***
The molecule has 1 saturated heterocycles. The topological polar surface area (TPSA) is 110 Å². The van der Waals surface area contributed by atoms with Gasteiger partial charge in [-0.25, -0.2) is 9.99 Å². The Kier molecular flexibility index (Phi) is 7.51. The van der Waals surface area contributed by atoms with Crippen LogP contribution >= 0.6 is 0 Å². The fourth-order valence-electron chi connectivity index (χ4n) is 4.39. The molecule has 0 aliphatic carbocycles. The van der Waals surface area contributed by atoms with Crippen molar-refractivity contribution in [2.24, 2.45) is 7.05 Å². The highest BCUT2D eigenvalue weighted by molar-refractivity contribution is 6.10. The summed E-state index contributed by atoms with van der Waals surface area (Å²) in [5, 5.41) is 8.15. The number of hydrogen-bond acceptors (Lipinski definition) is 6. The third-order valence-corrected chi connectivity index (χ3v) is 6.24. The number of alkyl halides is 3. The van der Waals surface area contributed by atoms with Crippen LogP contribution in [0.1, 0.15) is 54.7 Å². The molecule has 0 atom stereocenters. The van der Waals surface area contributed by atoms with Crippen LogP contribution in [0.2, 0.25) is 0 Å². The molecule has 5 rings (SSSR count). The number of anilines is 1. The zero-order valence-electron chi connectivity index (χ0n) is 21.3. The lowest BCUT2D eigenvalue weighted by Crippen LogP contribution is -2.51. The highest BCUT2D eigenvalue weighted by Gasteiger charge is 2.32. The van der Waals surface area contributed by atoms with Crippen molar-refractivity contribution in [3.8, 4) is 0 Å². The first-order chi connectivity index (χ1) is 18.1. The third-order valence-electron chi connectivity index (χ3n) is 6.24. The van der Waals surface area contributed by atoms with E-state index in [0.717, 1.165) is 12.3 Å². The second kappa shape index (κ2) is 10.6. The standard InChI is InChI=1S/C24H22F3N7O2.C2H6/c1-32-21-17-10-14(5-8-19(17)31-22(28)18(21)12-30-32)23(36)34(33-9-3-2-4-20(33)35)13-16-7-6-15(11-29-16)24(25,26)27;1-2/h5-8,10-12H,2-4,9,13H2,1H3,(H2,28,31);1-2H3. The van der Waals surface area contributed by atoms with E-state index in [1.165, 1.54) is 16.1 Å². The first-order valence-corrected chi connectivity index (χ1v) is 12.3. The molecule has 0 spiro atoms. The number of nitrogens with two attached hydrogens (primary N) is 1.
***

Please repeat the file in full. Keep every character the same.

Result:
The molecule has 1 saturated heterocycles. The topological polar surface area (TPSA) is 110 Å². The van der Waals surface area contributed by atoms with Gasteiger partial charge in [-0.25, -0.2) is 9.99 Å². The Kier molecular flexibility index (Phi) is 7.51. The van der Waals surface area contributed by atoms with Crippen LogP contribution >= 0.6 is 0 Å². The fourth-order valence-electron chi connectivity index (χ4n) is 4.39. The molecule has 0 aliphatic carbocycles. The van der Waals surface area contributed by atoms with Crippen molar-refractivity contribution in [2.24, 2.45) is 7.05 Å². The highest BCUT2D eigenvalue weighted by molar-refractivity contribution is 6.10. The summed E-state index contributed by atoms with van der Waals surface area (Å²) in [5, 5.41) is 8.15. The number of hydrogen-bond acceptors (Lipinski definition) is 6. The third-order valence-corrected chi connectivity index (χ3v) is 6.24. The number of alkyl halides is 3. The van der Waals surface area contributed by atoms with Crippen LogP contribution in [0.1, 0.15) is 54.7 Å². The molecule has 0 atom stereocenters. The van der Waals surface area contributed by atoms with Crippen LogP contribution in [0.2, 0.25) is 0 Å². The molecule has 5 rings (SSSR count). The number of anilines is 1. The zero-order valence-electron chi connectivity index (χ0n) is 21.3. The lowest BCUT2D eigenvalue weighted by Crippen LogP contribution is -2.51. The highest BCUT2D eigenvalue weighted by Gasteiger charge is 2.32. The van der Waals surface area contributed by atoms with Crippen molar-refractivity contribution in [3.8, 4) is 0 Å². The first-order chi connectivity index (χ1) is 18.1. The third-order valence-electron chi connectivity index (χ3n) is 6.24. The van der Waals surface area contributed by atoms with E-state index in [0.717, 1.165) is 12.3 Å². The second kappa shape index (κ2) is 10.6. The standard InChI is InChI=1S/C24H22F3N7O2.C2H6/c1-32-21-17-10-14(5-8-19(17)31-22(28)18(21)12-30-32)23(36)34(33-9-3-2-4-20(33)35)13-16-7-6-15(11-29-16)24(25,26)27;1-2/h5-8,10-12H,2-4,9,13H2,1H3,(H2,28,31);1-2H3. The van der Waals surface area contributed by atoms with E-state index in [1.165, 1.54) is 16.1 Å². The first-order valence-corrected chi connectivity index (χ1v) is 12.3. The molecule has 0 spiro atoms. The number of nitrogens with two attached hydrogens (primary N) is 1.